krainaksiazek asian folk religion and cultural interaction 20124869
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Korean culture Books LLC, Reference Series
Książki / Literatura obcojęzyczna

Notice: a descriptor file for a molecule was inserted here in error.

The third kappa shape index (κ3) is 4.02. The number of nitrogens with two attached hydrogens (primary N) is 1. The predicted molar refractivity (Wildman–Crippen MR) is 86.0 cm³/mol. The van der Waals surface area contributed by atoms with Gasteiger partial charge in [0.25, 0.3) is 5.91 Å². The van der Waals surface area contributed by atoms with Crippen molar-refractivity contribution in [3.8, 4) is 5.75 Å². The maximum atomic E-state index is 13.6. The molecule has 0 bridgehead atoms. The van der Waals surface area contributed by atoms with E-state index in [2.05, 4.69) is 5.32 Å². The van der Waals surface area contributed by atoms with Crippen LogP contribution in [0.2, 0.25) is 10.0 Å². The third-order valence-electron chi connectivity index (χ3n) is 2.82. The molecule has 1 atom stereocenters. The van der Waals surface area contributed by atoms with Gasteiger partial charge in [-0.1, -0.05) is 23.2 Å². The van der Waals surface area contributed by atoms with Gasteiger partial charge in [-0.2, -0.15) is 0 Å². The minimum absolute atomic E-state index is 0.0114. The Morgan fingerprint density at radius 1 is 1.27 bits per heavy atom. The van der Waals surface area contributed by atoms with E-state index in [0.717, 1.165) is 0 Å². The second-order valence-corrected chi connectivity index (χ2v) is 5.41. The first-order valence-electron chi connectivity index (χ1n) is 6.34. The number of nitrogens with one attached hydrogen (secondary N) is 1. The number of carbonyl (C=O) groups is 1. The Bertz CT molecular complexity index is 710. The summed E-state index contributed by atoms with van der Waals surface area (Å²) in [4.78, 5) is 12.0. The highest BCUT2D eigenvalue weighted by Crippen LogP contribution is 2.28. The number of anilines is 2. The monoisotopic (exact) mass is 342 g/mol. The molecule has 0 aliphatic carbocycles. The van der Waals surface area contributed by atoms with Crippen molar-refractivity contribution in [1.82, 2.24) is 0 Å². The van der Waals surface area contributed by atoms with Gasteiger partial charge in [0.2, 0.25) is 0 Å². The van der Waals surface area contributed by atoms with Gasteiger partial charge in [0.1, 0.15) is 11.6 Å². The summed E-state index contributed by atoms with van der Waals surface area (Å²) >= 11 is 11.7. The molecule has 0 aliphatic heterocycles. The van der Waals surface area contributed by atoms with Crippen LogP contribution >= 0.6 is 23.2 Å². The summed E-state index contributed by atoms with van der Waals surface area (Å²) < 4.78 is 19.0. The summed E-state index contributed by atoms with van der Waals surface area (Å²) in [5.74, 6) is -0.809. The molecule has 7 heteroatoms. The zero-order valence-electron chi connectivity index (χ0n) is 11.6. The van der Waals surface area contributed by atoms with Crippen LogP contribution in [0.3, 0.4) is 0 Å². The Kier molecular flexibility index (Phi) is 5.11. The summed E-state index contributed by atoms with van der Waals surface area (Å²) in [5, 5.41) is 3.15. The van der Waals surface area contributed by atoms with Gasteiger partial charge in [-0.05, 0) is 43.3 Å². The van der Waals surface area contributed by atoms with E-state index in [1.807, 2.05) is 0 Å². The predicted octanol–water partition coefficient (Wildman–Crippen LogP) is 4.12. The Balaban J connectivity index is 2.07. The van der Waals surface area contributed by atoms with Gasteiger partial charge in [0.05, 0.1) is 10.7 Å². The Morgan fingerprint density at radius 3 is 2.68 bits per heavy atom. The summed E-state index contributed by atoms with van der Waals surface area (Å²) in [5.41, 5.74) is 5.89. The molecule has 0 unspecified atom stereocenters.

Source: Wikipedia. Pages: 141. Chapters: Hunminjeongeum Haerye, Korean Buddhist sculpture, Hua-Yi distinction, Hanbok, Korean art, Paddy field, Culture of Korea, Names of Korea, Korean shamanism, Silla, Important Intangible Cultural Properties of Korea, List of King of Hell volumes, Festivals of Korea, Picture bride, Yanbian Korean Autonomous Prefecture, Fighter kite, Kkangpae, Traditional Korean medicine, Baekjeong, Korean influence on Japanese culture, Janggi, East Asian age reckoning, Culture of North Korea, Korean Buddhist temples, KERIS, Go-Stop, Yut, Sotdae, Blue Marble Game, Korean Birthday Celebrations, Tongdosa, Taegyo, Yangban, Sejong Hakdang, Korean garden, Noksu, Tripitaka Koreana, Bojagi, Dongui Bogam, Yangdong Folk Village, Korean calendar, Death anniversary, NILE(National Institute for Lifelong Education, Korea), Jongmyo jerye, Seungjeonmu, Gochang, Hwasun and Ganghwa Dolmen Sites, Korean knots, Gwishin, Kim Jong-chul, Taegeuk, Shin Saimdang, Seokgatap, Korean animation, Cold Food Festival, Hahoe Folk Village, Muk-chi-ba, Kongji and Patzzi, Korean studies, Dol hareubang, Tiger in Korean culture, Silleuksa, Haenyo, Nobi, Hangul Day, Taejang Ceremony, Doljanchi, Yakchim, Hwabyeong, Jeju dog, Korean Cultural Center, Los Angeles, Gonggi, Seungmu, Batoo, Dog of Osu, Jultagi, PC bang, Samcheonggak, Jangnye, Four Field Kono, Geumdong Mireuk Bosal Bangasang, Eight Views, Traditional Korean thought, Wongaksa Pagoda, Pyebaek, Nunchi, Samjinnal, Jangseung, Golgulsa, Mashimaro, Le Prive, Seohaean baeyeonsingut, Bukhansan Monument, Jukyeom, Pyeong, Rakkojae, Conception dreams, Three Jewel Temples of Korea, KEMS, Chajeon Nori, Chima jeogori, Neolttwigi, Yeontan, Hwangab, Gaecheonjeol, Ureonggaksi Iyagi, Flag of Korea, Chocomaro, Mogyoktang, Dokkebi, Sunjang baduk, Venecia. Excerpt: Korean Buddhist sculpture is one of the major areas of Korean art. Some of the finest and most technically accomplished Buddhist sculpture in East Asia and World were produced in Korea. Buddhism, a religion originating in what is now India, was transmitted to Korea via China in the late 4th century. Buddhism introduced major changes in Korean society. The complexity of the religious sutras sent to Korea required the aristocrats who adopted the religion to become literate and required the training and importation of literate scribes. Little evidence of religious art exists in Korea before the introduction of Buddhism. Subsequent to its introduction, the religion inspired the production of devotional art as well as the beginnings of sophisticated temple architecture. Images of the Buddha were probably first imported by monks sent from China and the Buddhist sculpture of Korea is indebted to prototypes developed in India, Central Asia, and China. From these influences, a distinctive Korean style formed. Korean Buddhas typically exhibit Korean facial characteristics, were made with native casting and carving techniques, and employed only some of the motifs that were developed earlier in Buddhist art. Additionally, Korean artisans fused together different styles from different regions with their own tastes to form a native art tradition. Korean art is too often incorrectly described in Western literature as merely a passive bridge transmitting Chinese art to Japan. One area of Korean art where this is decidedly not the case is in Korean Buddhist sculpture. Korean stylistic developments and forms were greatly influential in the Asuka, Hakuho, and Tenpyo periods of...
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